• Create curiosity by asking a question. To increase the chances that your email is opened it needs to offer intrigue. Using student housing as an example again, you could say, “Is your room at home as nice as our new on-campus suites?” Keep in mind, however, that the body of your email must deliver what you promised in the subject line, or your future email messages will lose credibility.
  • Cut off half the sentence. It might prompt them to wonder what the other half says.  For example, “My admissions director wanted to know if…”
  • Be different every single time. Do not become a repeat user no matter how effective a particular subject line was previously. We’ve found that there’s a noticeable drop in open rates when you do. Take a few minutes to be creative.  Don’t be boring.

There’s one final fact that I want you to keep in mind about the way today’s recruits process email from colleges and universities: At the end of your message, they want to know what’s next.

If you’re a client of ours or a frequent reader of this newsletter, you know how important it is to have a clear call-to-action. We recommend you narrow it down to just one thing.  Make it simple versus complicated and time-intensive.

Remember, early in the recruitment cycle your goal is a conversation, not a conversion.  Aim to get a back-and-forth conversation going, and let the relationship (and their interest) build from there.

Getting this next class (and future classes) of recruits to open and read your emails doesn’t have to be a constant challenge. It all starts with an effective subject line.

Now is the time to schedule Jeremy Tiers to come and speak at your college this fall.  Our On-Campus Workshop has trained numerous counselors and admissions professionals on more effective ways to recruit this generation of prospects (as well as their parents).  Get the details by emailing Jeremy directly at jeremy@dantudor.com with the subject line, “We want to hear more about you coming to campus!”  He will respond with all the details.

5 Recruiting Lessons for Admissions Courtesy of Johnny SheltonMonday, June 1st, 2015

by Jeremy Tiers, Director of Admissions Services

If you didn’t watch the season premier of America’s Got Talent last week you probably have no idea who Johnny Shelton is.

Hopefully after this article you’ll remember him for what his story and stand out performance can teach you as you strive to have more meaningful conversations and develop a deeper connection with your prospects.

Shelton is a 25-year old singer/songwriter. In a segment shown by AGT before he went on stage, Shelton shared his story about his son who lost his battle with cancer on his fifth birthday.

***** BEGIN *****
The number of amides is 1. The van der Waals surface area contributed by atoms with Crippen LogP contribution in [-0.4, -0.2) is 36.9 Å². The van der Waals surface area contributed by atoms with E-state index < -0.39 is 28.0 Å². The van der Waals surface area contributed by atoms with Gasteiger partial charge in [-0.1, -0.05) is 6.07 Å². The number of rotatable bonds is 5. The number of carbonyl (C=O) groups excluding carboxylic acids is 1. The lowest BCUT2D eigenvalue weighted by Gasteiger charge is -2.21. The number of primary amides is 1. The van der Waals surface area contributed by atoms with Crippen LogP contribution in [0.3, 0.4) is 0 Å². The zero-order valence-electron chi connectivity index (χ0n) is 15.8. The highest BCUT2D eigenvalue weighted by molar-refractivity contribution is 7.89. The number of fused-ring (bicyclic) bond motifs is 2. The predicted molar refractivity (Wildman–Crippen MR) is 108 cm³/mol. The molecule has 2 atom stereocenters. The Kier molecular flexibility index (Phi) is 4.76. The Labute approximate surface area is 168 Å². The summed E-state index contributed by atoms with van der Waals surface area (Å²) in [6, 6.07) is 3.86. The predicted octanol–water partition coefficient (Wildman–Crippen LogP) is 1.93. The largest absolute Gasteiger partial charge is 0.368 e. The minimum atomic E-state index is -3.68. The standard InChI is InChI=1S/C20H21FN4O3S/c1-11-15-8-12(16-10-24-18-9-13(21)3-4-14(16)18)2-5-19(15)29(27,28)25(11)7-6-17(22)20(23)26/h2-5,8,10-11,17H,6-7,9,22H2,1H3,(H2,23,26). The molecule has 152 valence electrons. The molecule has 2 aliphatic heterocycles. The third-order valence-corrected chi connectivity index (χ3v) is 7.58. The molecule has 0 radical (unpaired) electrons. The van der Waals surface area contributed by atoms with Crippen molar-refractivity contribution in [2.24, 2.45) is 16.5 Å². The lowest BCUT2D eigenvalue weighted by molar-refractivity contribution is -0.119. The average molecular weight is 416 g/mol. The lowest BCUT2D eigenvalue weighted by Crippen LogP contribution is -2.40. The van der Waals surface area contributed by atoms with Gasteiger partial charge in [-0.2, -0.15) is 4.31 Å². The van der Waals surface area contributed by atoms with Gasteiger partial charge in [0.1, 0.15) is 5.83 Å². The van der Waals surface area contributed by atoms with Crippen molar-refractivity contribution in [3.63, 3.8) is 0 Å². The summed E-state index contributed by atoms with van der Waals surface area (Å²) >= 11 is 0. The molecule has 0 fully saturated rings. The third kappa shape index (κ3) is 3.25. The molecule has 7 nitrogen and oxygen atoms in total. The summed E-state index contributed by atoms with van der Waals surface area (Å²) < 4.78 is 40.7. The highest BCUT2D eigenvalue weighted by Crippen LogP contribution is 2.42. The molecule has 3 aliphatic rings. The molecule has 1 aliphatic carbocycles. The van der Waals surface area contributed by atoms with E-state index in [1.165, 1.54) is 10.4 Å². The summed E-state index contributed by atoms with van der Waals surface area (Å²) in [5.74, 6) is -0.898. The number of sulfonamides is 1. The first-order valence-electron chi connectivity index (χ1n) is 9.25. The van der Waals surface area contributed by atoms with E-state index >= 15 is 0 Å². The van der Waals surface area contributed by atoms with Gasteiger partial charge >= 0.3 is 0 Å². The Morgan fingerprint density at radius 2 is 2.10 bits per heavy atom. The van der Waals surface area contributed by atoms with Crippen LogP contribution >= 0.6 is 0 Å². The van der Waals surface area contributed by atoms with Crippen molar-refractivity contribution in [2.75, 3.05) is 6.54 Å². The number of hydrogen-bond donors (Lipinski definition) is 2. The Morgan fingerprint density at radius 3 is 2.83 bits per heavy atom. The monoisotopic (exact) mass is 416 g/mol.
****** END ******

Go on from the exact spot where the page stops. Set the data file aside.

When Shelton came out on stage, he explained that he wrote the song he was about to perform as a tribute to his son and uses it as his special way of communicating with his child. Once the crowd learned the entire backstory, it quickly became clear that everyone felt a connection to Johnny Shelton.

His performance was nothing short of remarkable. Emotions ran very high. The next day his Facebook page was filled with supportive comments from people around the country. No doubt about it, Johnny Shelton had captured the hearts of many.

In the midst of watching his performance some very important recruiting lessons for college admissions surfaced. Since my previous “lessons from my daughter’s soccer practice” article is one of the most read on the admissions portion of our website, I thought it would be good to write a follow-up article that another real life lesson can teach you about effective recruiting:

  • Capturing your audience’s emotions. Shelton delivered a moving performance that inspired the AGT judges and brought members of the audience to tears. Judge Heidi Klum said his song, “made me very emotional.” Your goal should be to create those same feelings and emotions in the hearts and minds of your prospects. Our national study of how recruits make their final decision revealed one solid fact that every college admissions professional should be aware of when it comes to developing a winning recruiting strategy – Your prospects are trusting their feelings as they make their decision about your college or university. Those are the feelings you create through the various methods of recruiting communication as well as the feelings they get when they visit your campus.